Welcome to the Natural Stories newsletter, where our slogan is: Nature is story; stories are our nature.
Unfortunately, many people don't read and aren't big fans of reality or science or the educated folk trying to tell them things. How do we reach them? Hasn't Franzen said that too much nature writing is nice prose about this or that natural place, or an expression of how someone feel about a place, when what might really be helpful is more character-driven nature writing. A story about someone doing something interesting in a beautiful place may capture more attention and readers than a story describing that beautiful place, for example?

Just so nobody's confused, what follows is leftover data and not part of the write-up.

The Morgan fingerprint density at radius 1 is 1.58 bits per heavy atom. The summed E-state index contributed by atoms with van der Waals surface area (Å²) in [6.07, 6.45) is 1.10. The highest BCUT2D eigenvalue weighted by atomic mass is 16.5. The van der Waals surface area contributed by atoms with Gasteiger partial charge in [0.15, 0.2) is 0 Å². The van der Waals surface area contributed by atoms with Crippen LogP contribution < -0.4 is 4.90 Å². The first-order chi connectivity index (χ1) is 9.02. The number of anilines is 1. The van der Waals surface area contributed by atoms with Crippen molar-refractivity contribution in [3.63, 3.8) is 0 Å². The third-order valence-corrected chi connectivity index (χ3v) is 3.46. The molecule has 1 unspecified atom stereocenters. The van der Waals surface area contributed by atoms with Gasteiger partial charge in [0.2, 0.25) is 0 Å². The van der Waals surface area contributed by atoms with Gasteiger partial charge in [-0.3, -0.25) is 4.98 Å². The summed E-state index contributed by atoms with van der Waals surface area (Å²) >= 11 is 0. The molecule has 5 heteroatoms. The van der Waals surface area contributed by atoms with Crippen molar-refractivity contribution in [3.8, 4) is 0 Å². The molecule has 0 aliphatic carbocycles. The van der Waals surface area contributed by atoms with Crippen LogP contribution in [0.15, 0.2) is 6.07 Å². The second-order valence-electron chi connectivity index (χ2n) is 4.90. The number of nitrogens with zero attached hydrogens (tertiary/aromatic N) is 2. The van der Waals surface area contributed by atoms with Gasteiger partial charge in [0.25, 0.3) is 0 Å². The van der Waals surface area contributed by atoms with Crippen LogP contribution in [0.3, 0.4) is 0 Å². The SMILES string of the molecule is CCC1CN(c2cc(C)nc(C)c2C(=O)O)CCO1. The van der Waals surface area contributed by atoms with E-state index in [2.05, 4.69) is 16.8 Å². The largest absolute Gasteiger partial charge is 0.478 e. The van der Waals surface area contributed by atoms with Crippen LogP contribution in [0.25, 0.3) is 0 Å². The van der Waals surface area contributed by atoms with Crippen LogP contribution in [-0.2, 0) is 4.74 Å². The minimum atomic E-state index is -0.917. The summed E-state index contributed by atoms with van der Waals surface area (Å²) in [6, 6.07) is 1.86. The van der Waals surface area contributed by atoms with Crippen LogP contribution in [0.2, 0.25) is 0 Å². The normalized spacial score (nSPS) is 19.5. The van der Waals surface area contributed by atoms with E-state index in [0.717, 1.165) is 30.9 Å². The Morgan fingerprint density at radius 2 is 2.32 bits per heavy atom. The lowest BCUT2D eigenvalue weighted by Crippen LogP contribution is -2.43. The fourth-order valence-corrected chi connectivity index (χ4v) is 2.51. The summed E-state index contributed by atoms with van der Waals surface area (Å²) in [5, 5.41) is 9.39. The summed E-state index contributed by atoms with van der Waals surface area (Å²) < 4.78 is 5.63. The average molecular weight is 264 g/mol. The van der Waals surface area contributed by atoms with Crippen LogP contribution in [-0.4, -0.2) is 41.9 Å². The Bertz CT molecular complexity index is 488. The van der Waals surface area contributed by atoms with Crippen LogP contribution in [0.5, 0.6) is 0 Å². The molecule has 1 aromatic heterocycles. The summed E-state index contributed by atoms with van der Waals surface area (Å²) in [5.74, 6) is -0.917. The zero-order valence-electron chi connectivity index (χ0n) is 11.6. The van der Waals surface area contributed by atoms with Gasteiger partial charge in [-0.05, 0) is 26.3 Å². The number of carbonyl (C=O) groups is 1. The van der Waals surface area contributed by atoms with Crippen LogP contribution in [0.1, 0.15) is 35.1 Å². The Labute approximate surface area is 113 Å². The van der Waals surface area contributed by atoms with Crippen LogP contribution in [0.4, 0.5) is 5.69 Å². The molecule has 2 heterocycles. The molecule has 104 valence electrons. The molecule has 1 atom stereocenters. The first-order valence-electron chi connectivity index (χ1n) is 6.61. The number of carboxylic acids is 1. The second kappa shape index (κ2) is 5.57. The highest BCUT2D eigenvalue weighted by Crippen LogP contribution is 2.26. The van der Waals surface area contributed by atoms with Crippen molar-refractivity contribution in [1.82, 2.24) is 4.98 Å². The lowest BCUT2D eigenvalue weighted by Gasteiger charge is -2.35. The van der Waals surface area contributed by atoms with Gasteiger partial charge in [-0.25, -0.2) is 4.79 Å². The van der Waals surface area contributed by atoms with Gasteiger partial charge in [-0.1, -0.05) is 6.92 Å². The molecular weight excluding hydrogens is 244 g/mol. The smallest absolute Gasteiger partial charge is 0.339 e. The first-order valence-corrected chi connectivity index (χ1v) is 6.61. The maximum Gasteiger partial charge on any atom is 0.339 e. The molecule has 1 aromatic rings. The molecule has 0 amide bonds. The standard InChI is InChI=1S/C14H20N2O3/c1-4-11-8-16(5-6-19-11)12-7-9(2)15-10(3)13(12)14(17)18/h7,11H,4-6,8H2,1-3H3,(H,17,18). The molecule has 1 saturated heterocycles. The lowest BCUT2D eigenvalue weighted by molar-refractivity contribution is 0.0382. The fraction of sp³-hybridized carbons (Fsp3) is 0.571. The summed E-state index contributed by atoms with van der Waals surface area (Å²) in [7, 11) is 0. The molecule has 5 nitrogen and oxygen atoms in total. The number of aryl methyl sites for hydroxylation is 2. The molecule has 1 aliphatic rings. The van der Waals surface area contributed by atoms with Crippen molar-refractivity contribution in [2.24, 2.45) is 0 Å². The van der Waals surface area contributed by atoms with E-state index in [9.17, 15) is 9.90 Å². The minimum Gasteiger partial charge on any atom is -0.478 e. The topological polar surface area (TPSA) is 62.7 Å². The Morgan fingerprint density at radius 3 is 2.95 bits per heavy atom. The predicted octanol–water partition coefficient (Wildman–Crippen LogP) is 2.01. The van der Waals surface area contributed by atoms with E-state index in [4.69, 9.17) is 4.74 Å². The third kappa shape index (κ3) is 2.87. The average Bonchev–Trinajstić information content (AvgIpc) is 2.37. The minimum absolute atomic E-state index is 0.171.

Thanks—isn’t it intriguing to read this a century later—the American Century, as Walter Lippman called it— about how Marx and Engles felt that “The discovery of America, the rounding of the Cape, opened up fresh ground for the rising bourgeoisie. The East-Indian and Chinese markets, the colonization of America, trade with the colonies, the increase in the means of exchange and in commodities generally, gave to commerce, to navigation, to industry, an impulse never before known, and thereby, to the revolutionary element in the tottering feudal society, a rapid development”?